Greek Study John 20:19-31
v19 ουσης (ειμι) when it was evening
τη μια σαββατων "on the first day [of the week]
κεκλεισμενων (κλαιω) gen. perf. pas. part. having been shut the perfect tense emphasizes the locking, now complete.
εστη εις το μεσον stood in the midst carries here both a sense of motion toward and at rest in.
υμιν dat. pro."[peace be] with you" - dative of interest; an idiom meaning "I pray that all may be well for with you".
v20 ειπων (λεγω) aor. part. "after he said [this]"
εχαρησαν (χαιρω) aor. pas. "were overjoyed" - thrilled.
ιδοντες (ειδον) aor. part. "having seen”.
v21 παλιν adv. again καθως "so as" – a comparative.
αποσταλκεν (αποστελλω) perf. "has sent" - perfect tense indicating the action is completed with ongoing ramifications.
καγω and so I adjunctive. πεμπω pres. "I am sending" – an emphatic present tense indicating ongoing action.
v22 ειπων (λεγω) aor. part. "[and] saying that" - participle is adverbial, temporal; "and when he had said this".
ενεφυσησεν (εμφυσαω) aor. "he breathed" – a hapax legomenon, possibly reflecting the divine breath in creation – a clash with Luke's account of Pentecost - one would expect that this is the appropriate moment for the empowering of the disciples for their ministry, but its clash with Luke's Pentecost account is not easy to explain. Pentecost is the moment we witness the outpouring of divine power so maybe John's account is inward?
λαβετε (λαμβανω) aor. imp. "receive" - translation "receive" is ingrained, but possibly "accept", even "welcome" makes more sense.
v23 αν + subj. "if" - a conditional clause, 3rd class, where the condition stated in the "if" clause (protasis) has the probability of coming true; "if, as may be the case, ...... then ....." In English the use of "if" conveys doubt, in the Greek, certainty.
αφητε (αφιημι) aor. subj. "you forgive" - the word order makes "forgive" emphatic. To release a person of the consequence of their sins. This authority is given to the apostles and it is reasonable to argue that it extends to all believers.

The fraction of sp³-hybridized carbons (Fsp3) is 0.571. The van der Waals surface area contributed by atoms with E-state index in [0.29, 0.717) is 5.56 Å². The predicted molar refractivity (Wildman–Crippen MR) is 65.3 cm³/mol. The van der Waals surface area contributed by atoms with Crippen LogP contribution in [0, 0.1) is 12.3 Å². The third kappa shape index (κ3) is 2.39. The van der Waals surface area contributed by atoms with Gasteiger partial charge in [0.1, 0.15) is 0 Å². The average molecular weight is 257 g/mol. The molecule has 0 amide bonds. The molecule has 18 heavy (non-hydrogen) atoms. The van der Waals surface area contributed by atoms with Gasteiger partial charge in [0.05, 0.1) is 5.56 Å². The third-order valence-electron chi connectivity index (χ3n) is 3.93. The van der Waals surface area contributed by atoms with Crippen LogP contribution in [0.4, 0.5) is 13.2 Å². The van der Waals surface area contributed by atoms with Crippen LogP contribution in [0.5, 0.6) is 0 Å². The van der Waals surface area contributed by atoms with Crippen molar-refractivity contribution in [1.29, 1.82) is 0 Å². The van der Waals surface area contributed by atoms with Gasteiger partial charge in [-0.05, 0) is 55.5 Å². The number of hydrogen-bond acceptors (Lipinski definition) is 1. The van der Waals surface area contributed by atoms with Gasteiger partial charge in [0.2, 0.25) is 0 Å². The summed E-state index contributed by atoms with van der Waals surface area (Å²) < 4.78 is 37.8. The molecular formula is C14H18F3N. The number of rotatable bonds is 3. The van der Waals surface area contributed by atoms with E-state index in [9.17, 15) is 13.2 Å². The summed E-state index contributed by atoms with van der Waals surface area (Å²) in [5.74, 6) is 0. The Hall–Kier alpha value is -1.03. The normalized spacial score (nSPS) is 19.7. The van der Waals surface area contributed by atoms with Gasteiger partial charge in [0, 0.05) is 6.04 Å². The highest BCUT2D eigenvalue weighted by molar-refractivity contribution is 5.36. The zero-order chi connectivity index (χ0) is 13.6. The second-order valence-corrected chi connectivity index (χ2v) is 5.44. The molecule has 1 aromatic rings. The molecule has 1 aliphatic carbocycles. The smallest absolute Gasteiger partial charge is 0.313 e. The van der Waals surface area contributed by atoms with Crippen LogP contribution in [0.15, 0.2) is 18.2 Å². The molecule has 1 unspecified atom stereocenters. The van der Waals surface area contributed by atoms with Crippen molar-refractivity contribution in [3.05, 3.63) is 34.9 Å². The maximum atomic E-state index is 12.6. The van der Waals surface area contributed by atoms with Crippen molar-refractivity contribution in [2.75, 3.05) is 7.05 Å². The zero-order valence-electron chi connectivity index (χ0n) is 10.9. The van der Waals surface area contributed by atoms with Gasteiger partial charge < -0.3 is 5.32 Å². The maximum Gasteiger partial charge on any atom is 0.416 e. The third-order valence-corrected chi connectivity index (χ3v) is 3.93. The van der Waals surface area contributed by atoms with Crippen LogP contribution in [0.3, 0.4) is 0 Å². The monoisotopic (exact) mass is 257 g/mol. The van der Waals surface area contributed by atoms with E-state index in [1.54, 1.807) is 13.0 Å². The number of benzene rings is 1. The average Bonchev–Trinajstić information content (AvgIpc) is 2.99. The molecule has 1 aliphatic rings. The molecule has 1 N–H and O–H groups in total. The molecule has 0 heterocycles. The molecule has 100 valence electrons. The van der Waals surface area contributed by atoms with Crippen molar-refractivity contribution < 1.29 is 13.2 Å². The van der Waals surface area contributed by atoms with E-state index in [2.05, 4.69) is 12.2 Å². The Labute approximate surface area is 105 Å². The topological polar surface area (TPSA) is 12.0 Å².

τινων gen. pro. "anyone's [sins]" - genitive is possessive.
αφεωνται (αφιημι) perf. pas. "they are forgiven" - a proleptic perfect tense.
κρατητε (κρατεω) pres. subj. "do not forgive"
v24 ο λεγομενος (λεγω) pres. pas. part. "the one called Didymus" the participle serves as a substantive, standing in apposition to "Thomas". As a nickname, "Twin", seems a bit far fetched.
v25 ελεγον (λεγω) imperf. "[the other disciples]said. imperfect may express ongoing action, "they kept saying to him".
εωρακαμεν (οραω) perf. "we have seen" - as with Mary in v18, but these are men so the witnessing holds greater impact.
των ηλων (ος) gen. "[the] nail [marks]" – literally the nail scars.
βαλω (βαλλω) aor. subj. "put [my hand]" – a strong word, so "thrust my hand into his side."
v26 μεθ ημερας "a week later" - after eight days counting the following Sunday.
κεκλεισμενων (λκειω) gen. perf. part. "though [the doors] were locked" - The participle is adverbial, but given that the participle is part of a genitive absolute construction, temporal is more likely; "When the doors were locked, Jesus came and stood among them”.
v27 τω Θωμα (α ας) "to Thomas" - Dative of indirect object.
μη γινου απιστος "stop doubting" - do not generate unbelief; the command takes the present imperative, here the cessation of action, so "stop doubting".
αλλαÄ"but [believe]" – a strong adversative.
v28 ο κυριος (ος) "My Lord" - usually taken as a vocative; "you are the one who rules over me.
v29 μακαριοι adj. "blessed" - a state of joy in response to benefiting from God's favor.
οι μη ιδοντες (ειδον) aor. part. "are those who have not seen" - participle serves as a substantive, the aorist is gnomic, expressing a universal truth.
v30 σημεια (ον) "miraculous signs"- the original ending of John, or at least that secgiton often referred to as the “Book of Signs”..
ενωπιον + gen. "in the presence of [his disciples]" - possibly temporal; "while he was with his disciples."
v31 γεγραπται (γραφω) perf. pas. "written" – the perfect indicating completion of the writing. What is written is written. A very important statement in that it declares John's purpose for writing the book, a purpose which is clearly evangelistic.
ινα + subj. "that [by believing you may have life]" - a purpose clause, but also a consecutive clause expressing result; "and so (as a consequence) gain life by
πιστευοντες (πιστευω) pres. part. " believing" - the participle is modal, expressing manner, so "through this faith".
εν τω ονοματι αυτου "in his name" – the preposition εν may be expressing the sense of corporate union, that is God's gift of eternal life is found in union with his Son - "name" = person; so "in union with the person of Christ". "The name" can also carry the sense " authority of", such that εν would then take an instrumental sense, "by, through, or with = under his authority."